WHY IS THE CHINESE GOVERNMENT TARGETING XINJIANG?
Hostility towards the Uighur people stems back decades but has increased sharply under China's current leader Xi Jinping.
The crackdown on Xinjiang is partly fuelled by Islamophobia. Mr Xi's government is increasingly cracking down on religious worship across the country, but Muslims have been especially targeted.
The crackdown is also economic. Mr Xi has a grand plan in motion to put his country at the economic and political centre of the world.
These ambitions are best summed up by the Belt and Road Initiative, a trillion-dollar project that seeks to connect countries across continents on trade, with China at its centre.
Geographically, Urumqi – the capital of Xinjiang – is a crucial intersection point in the "Belt" part of the project.
It also shares several international borders: Mongolia, Afghanistan, Pakistan, India, Kazakhstan, Kyrgyzstan and Tajikistan.
The last thing the Chinese Government wants for such a crucial region in this plan is unrest or the loss of control. And that's where the intense security crackdown comes in.
This explains why the crackdown escalated around five years ago, in line with the Belt and Road Initiative taking off.
'MY FAMILY DISAPPEARED'
Ms Abbas has long spoken out against the human rights abuses in Xinjiang – a move that has had disastrous consequences for her family in China.
In September last year, she spoke about the conditions in the camps while seated on a panel hosted by a Washington think tank.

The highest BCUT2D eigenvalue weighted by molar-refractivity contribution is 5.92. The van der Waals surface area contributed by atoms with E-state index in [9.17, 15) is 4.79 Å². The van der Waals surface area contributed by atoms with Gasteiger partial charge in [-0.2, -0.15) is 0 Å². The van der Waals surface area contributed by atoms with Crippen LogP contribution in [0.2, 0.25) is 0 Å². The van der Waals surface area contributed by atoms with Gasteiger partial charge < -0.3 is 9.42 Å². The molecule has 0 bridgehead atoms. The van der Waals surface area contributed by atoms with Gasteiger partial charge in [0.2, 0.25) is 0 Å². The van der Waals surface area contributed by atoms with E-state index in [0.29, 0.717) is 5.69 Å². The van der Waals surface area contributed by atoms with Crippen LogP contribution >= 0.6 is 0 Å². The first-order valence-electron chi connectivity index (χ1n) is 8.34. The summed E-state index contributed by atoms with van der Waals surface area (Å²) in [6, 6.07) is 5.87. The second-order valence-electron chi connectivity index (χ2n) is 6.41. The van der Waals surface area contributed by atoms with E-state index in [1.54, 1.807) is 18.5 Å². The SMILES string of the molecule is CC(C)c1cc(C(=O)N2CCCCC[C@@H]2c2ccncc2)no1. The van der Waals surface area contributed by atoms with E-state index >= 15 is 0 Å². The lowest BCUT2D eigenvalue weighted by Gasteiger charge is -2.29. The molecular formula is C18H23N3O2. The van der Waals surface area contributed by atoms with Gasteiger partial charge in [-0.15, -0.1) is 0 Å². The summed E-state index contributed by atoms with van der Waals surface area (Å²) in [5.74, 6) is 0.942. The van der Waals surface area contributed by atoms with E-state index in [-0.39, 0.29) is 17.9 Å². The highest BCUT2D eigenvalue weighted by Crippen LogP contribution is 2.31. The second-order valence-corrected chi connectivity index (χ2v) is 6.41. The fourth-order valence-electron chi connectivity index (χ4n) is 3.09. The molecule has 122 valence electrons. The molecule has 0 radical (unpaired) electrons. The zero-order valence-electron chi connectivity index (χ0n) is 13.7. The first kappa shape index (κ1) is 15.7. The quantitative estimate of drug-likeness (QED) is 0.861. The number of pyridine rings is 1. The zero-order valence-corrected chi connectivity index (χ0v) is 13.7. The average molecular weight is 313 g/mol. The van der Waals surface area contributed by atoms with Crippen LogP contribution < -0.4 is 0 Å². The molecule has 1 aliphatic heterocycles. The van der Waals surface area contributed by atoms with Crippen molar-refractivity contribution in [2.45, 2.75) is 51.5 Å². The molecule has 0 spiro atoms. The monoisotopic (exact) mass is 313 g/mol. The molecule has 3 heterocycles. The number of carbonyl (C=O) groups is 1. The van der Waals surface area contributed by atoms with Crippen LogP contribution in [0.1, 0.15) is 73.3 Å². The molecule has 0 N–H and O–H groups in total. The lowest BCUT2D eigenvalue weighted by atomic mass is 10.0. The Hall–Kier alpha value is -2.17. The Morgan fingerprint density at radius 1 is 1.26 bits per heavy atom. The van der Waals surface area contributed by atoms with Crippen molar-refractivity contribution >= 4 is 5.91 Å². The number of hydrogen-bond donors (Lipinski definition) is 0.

Six days later, her aunt and sister both disappeared at the same time – despite living 1400 kilometres away from each other.
"My sister is a medical doctor. Their 'vocational training' shouldn't apply to her. My aunt is a retired schoolteacher. Both of them went to Chinese school and speak fluent Chinese. They shouldn't have been targets," Ms Abbas said.
Even from her home in Virginia, US, Ms Abbas says she feels unsafe. "There's always that concern. But we all live once and we all die someday. If I only think about my own safety and my own life, who will do the right thing and speak up about this atrocity? If my sister is sitting in some cell block facing torture and abuse, I'm sure she is hoping that I will be doing something to save her and other millions of Uighurs, so I have to keep doing what I'm doing."
'MASS EXTERMINATION IS NEXT'
The camps in Xinijang are given various names in the media. Some refer to them as "mass internment camps". Others call them "surveillance facilities", "re-education camps" or simply "detention centres".
But Ms Abbas repeatedly refers to them as "concentration camps" and warns if the Western world doesn't intervene, the mass detention will turn into mass murder.
"Our children are unable to speak our language and understand our culture," she said. "They are taken to state-run orphanages and are completely indoctrinated.
"I'm afraid this will turn into mass extermination. There's nothing better to describe what's happening in Xinjiang than concentration camps. What are we waiting for? Mass executions and gas chambers before we take action? What is it going to take to have the leaders of world communities – particularly Western democratic countries like Australia and New Zealand – to act? Executions? Is that what it's going to come down to?"